How India Became The World’s Most Dangerous Country For Women
Mumbai: India is perceived as having the worst record for sexual violence, harassment from cultural and traditional practices and human trafficking, meaning it is now considered the least safe country in the world for women.
These are the findings of a global perception poll carried out by Thomson Reuters Foundation, a charity, which surveyed 558 experts on women’s issues in order to assess nations on overall safety for women.
A failure to improve conditions has led to India becoming the most dangerous country for women; it was fourth in 2011, the last time the poll was conducted.
India is ahead of war-torn Afghanistan (2nd), Syria (3rd) as well as Somalia, a country that ranks significantly lower on human development indices, on overall perception of threats to women’s safety.
India is the only country to feature in the top five rankings for each of the six categories looked at by the poll, never registering lower than the fourth place.
“When only 10% of women in India own land compared to 20% globally, femicide rates are the highest in the world, there are 37 million more men than women in the Indian population, and 27% girls are married before the age of 18 – also the highest rate in the world- you begin to understand the reality in India,” Monique Villa, chief executive officer, Thomson Reuters Foundation, told IndiaSpend.
“India is still fighting the deep-rooted patriarchal mindset, which sees women as inferior in the world’s biggest democracy,” Villa added.
|Most Dangerous Countries For Women, 2018 & 2011|
|2||Afghanistan||Democratic Republic of Congo|
Cases of sexual violence against women and minors in India made international headlines in 2018 with the high-profile case of eight-year-old Asifa in Jammu and Kashmir’s Kathua district, and the gang rape of anti-trafficking activists in Jharkhand.
The government has responded with harsher penalties for rapists and death penalty for child rapists but this may, in fact, deter reporting of rapes, IndiaSpend reported on May 2018.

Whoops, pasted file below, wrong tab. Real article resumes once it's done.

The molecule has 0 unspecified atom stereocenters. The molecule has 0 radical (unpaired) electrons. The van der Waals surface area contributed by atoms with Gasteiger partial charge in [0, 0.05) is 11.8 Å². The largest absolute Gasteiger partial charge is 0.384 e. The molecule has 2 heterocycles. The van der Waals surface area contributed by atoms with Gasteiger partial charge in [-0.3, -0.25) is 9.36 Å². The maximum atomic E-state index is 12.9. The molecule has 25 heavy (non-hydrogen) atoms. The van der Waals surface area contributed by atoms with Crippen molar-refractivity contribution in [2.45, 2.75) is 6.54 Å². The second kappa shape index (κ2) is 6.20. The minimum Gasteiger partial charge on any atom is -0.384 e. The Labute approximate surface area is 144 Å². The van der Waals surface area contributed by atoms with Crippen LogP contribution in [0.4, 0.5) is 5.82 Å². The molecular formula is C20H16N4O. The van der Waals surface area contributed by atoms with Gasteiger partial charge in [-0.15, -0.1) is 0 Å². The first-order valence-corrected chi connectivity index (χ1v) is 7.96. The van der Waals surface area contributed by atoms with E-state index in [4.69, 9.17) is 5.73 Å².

A deteriorating situation
“India tops the list with levels of violence against women still running high, more than five years after the rape and murder of a student on a bus in Delhi sparked national outrage and government pledges to tackle the issue,” The Thomson Reuters Foundation report, released on June 26, 2018, said.
When the poll was conducted in 2011, India was ranked fourth overall, better only than Afghanistan, Congo and Pakistan. Its ranking was primarily attributed to high instances of female foeticide and infanticide, and human trafficking.
Seven years later, the 2018 poll shows India has been ranked as the most dangerous country for women on three significant issues:
- Sexual violence: including domestic rape, lack of access to justice in rape cases, sexual harassment and coercion into sex as a form of corruption;
- Cultural & religious practices: including female genital mutilation, child and forced marriage, physical abuse and female infanticide/foeticide; and
- Human trafficking: including domestic servitude, forced labour and forced marriage
|Countries That Performed The Worst, By Category|
|Rank||Health||Discrimination||Cultural Traditions||Sexual Violence||Non-Sexual Violence||Human Trafficking|
|2||Syria||Saudi||Afghanistan||Democratic Republic of the Congo||Syria||Libya|
Source: Thomson Reuters Foundation
Note: *Yemen had the fourth worst performance along with India on health, Syria had the third worst performance along with USA on combating sexual violence, and Russia had the fourth worst performance along with Nigeria on combating human trafficking.
As many as 39 crimes against women were reported every hour in 2016, up from 21 in 2007, IndiaSpend reported on December 12, 2017.
The government has failed to address laws discriminating against women, including criminalising marital rape and outlawing khap panchayats that impinge on the right to choose whom one wants to marry, IndiaSpend reported on January 15, 2018.
“The three Es: educating boys on gender equality, empowering girls both economically and socially, and enforcing the laws that exist and are not implemented,” Villa said when asked about measures needed to improve women’s safety.
(Sanghera, a graduate of King’s College London, is an intern with IndiaSpend.)
We welcome feedback. Please write to firstname.lastname@example.org. We reserve the right to edit responses for language and grammar.